This is our farm column from farmer Casey O’Neill. O’Neill is the owner operator of HappyDay Farms north of Laytonville, and a long time advocate for the cannabis community in Mendocino Co; more of his writing can be found here. The opinions expressed in this column are those of the writer. If you would like to submit a letter to the editor feel free to write to [email protected].
When I teach, I learn. Articulating a job or task makes me work through it in my brain, turning it over and clarifying the hows and whys of the effort. We slaughtered 39 meat birds this past week, working with friends to put food in the freezers for the months to come. This time was different because we had a small helper. My 4-year old nephew joined us with his morning face, tousled blond hair and Spiderman costume.
Slaughtering is no easy task because of the taking of life that it involves. The physical mechanics of the effort are not difficult because we have the correct tools for the job, but the killing adds a psychological weight that it is important to be aware of and prepared for. Before commencing, we gather in circle to thank the birds for their lives, and to reflect on the transition from living creature to meat in the freezer.
I do not enjoy killing, but it is a necessary part of the journey for our families to eat in the way we want. I don’t want to buy meat raised in factory conditions, and I don’t want to outsource the taking of life. If I am to eat meat, it will be in connection to land and life, raising and husbanding the animals and providing for them as best as I am able.
These birds walked on and ate rich, abundant pasture forage. The chicken tractors are moved each morning so that they get fresh clover and grass every day, open to the sun and air but sheltered from the rain. It is a big effort during the busy spring season, but there is a deep sense of consonance that comes with it, and it has brought together a small community of people I love to share in the work.
We gather first thing in the morning, bringing the birds down from the ranch in crates and setting up the tables, sharpening the knives and readying the plucker. I get up early to start the scalder heating, filling the 40 gallon tank with 5 gallon buckets of hot water that I bring from the water heater in the house to hasten the process.
I take a bird from the crate and place it upside down into the metal killing cone so that the head comes out the bottom and the feet stick up in the air. I slit the throat on each side of the neck just under the chin, making sure to sever both the carotid artery and jugular vein. I do my best to avoid the windpipe so that the birds bleed out while still being able to breathe to ease the process of death.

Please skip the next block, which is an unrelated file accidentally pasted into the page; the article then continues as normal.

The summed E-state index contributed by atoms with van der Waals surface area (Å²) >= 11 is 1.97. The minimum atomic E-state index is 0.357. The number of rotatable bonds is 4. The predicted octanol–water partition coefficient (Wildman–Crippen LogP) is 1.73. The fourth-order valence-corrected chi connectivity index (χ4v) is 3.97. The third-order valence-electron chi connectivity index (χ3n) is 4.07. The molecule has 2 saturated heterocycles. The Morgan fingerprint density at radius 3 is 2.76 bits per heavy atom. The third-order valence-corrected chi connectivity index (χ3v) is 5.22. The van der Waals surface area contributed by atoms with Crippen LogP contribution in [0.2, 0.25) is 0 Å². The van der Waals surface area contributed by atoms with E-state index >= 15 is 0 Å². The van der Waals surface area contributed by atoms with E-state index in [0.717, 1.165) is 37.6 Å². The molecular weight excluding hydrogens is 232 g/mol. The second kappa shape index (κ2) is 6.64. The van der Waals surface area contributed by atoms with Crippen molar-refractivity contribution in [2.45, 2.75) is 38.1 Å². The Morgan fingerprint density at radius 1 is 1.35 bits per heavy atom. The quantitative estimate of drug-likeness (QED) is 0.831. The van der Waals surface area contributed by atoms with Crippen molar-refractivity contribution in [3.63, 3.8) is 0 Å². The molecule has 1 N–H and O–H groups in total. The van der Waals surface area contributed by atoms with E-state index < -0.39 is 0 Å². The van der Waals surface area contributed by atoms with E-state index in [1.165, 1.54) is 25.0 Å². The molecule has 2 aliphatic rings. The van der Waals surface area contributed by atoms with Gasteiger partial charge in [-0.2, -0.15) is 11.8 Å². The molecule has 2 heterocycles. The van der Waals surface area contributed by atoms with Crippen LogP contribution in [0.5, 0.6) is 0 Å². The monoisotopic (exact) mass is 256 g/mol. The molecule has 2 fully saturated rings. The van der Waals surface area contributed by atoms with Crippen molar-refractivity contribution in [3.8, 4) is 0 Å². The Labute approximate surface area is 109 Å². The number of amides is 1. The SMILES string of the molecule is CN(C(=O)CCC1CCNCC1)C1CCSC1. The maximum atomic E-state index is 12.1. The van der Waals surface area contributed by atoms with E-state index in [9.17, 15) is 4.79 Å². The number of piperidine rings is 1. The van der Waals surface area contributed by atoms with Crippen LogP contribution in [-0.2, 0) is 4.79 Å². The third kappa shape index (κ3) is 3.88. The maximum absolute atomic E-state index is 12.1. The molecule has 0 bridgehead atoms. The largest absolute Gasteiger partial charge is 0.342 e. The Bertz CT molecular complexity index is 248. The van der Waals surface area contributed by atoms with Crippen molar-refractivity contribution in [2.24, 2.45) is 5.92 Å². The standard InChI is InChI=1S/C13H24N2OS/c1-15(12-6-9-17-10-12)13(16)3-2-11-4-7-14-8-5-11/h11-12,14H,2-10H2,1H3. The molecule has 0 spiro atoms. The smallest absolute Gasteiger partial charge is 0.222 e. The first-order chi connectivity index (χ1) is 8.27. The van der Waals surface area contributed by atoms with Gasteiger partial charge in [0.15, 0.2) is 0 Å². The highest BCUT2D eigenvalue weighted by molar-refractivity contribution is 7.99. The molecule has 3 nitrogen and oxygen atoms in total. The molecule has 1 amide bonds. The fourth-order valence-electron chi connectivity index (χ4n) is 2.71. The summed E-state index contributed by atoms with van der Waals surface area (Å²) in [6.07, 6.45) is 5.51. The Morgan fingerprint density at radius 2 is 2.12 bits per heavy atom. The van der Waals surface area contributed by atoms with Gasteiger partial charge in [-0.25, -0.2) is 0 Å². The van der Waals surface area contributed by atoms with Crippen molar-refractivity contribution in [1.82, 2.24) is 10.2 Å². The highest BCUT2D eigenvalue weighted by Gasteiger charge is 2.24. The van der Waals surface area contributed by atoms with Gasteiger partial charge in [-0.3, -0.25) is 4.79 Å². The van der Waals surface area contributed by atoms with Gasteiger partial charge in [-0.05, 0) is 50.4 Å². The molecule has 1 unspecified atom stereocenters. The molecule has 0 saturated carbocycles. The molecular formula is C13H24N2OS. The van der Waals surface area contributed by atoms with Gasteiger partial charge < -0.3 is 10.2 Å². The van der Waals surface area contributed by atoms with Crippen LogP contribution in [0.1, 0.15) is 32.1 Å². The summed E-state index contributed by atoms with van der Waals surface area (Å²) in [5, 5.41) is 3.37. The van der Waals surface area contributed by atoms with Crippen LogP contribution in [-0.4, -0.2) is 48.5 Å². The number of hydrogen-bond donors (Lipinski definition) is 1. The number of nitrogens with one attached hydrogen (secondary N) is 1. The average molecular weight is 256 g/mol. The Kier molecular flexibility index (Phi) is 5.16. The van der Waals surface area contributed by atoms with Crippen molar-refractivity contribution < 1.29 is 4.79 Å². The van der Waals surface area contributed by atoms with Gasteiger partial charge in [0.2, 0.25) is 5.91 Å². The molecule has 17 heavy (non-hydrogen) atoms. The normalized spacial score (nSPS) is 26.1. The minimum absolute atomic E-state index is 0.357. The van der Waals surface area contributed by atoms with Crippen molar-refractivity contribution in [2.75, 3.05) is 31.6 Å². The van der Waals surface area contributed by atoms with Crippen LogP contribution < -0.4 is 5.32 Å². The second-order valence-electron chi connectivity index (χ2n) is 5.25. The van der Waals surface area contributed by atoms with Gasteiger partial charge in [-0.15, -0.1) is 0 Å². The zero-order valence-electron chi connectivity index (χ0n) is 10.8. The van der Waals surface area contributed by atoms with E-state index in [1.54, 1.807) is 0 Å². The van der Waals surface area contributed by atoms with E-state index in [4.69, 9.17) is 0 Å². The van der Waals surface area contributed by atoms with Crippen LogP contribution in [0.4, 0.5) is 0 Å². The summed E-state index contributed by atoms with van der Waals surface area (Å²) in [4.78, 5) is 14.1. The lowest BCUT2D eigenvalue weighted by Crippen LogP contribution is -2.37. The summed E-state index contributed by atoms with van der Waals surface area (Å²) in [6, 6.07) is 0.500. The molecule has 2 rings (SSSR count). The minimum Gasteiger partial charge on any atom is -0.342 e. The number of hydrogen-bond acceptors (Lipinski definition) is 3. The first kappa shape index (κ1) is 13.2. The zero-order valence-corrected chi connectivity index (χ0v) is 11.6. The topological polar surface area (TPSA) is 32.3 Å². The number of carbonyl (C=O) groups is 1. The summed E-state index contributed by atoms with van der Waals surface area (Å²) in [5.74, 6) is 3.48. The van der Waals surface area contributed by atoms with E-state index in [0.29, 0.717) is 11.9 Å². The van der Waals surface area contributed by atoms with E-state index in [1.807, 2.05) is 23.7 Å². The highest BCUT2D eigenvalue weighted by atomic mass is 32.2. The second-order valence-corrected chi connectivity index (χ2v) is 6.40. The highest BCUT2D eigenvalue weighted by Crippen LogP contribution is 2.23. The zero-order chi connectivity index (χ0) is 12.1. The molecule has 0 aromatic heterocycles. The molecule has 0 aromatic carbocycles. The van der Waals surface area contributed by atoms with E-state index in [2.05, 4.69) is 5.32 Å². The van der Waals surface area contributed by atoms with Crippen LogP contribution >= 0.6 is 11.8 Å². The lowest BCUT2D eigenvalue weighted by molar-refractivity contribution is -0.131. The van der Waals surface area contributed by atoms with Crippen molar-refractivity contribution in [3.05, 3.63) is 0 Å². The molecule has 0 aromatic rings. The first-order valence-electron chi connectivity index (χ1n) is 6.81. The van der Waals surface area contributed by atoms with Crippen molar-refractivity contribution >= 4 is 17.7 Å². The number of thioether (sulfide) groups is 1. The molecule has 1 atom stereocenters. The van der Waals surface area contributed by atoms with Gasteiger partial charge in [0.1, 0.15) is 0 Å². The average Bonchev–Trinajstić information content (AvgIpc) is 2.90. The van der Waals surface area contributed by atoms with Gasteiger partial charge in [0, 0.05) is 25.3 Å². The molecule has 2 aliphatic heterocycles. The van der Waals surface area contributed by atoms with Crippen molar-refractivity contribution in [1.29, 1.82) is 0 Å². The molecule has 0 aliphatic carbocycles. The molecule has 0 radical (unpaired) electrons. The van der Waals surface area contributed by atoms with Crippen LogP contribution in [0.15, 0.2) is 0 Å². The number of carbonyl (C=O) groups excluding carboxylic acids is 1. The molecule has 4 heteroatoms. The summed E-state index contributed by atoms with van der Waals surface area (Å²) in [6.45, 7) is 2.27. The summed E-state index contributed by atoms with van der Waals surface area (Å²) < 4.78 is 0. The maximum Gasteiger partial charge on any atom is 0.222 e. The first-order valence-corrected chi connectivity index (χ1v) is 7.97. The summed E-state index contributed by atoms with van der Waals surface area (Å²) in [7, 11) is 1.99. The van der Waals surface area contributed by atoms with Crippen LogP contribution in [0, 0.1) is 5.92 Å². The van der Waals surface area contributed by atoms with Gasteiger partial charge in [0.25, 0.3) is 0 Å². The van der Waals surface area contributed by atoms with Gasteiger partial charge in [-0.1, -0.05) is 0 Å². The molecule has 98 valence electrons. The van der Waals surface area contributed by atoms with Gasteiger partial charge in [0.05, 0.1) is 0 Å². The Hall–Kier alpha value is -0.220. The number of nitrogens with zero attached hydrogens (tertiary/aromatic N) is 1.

My nephew stood back for a bit, taking in the process. I explained the mechanics of slaughter, showing him how I slit the throat and how after the birds have bled they go into the scalder to loosen the feathers and the skin on the feet. I showed him the plucker, and then Amber explained the process of evisceration to him. He took it all in, and then we began a conversation that continued as I worked.
“Why do they shake like that?” he asked as the one of the birds went through the death rattle in the killing cone. “That’s the spirit leaving the body, as the bird dies the nerves in the body convulse and shake like that.” He nodded and thought for a moment, his little brow crinkled.
I said “you remember your Ava?” (my mother). He nodded and said “she died,” in a matter-of-fact tone. I agreed, “Yes, she did, and her body remained after her spirit went. But we carry her with us in our memory so she is still here with us. This is a little different, the spirit of these chickens leaves their body and then we will eat them in the winter.”
“My Dada makes chicken and we eat it” he said and I nodded in agreement. “But these birds don’t want to die?” he asked. “No, they don’t. It’s a hard thing, which is why we thank them for their lives and do our best to honor them, so that we know where our food comes from.” He was quiet, thinking it through. I added “if people eat meat, it means that animals are killed for that to happen. Some people choose not to eat meat because they don’t want to be part of killing. That’s a choice everyone gets to make for themselves.” He nodded again, still deep in thought, and then walked over to watch everyone working on evisceration.
Children raised on farms often encounter life and death in ways that other children do not. Explaining to a 4-year old about slaughter made me think about it from a new light and perspective. It deepens my resolve to be responsible for the lives of the meat that I eat, to look without flinching. It also reminds me of a softness, a vulnerable place inside me that I want to protect and nurture, so that I don’t become hardened and callous about killing. I am grateful for the lesson. As always, much love and great success to you on your journey!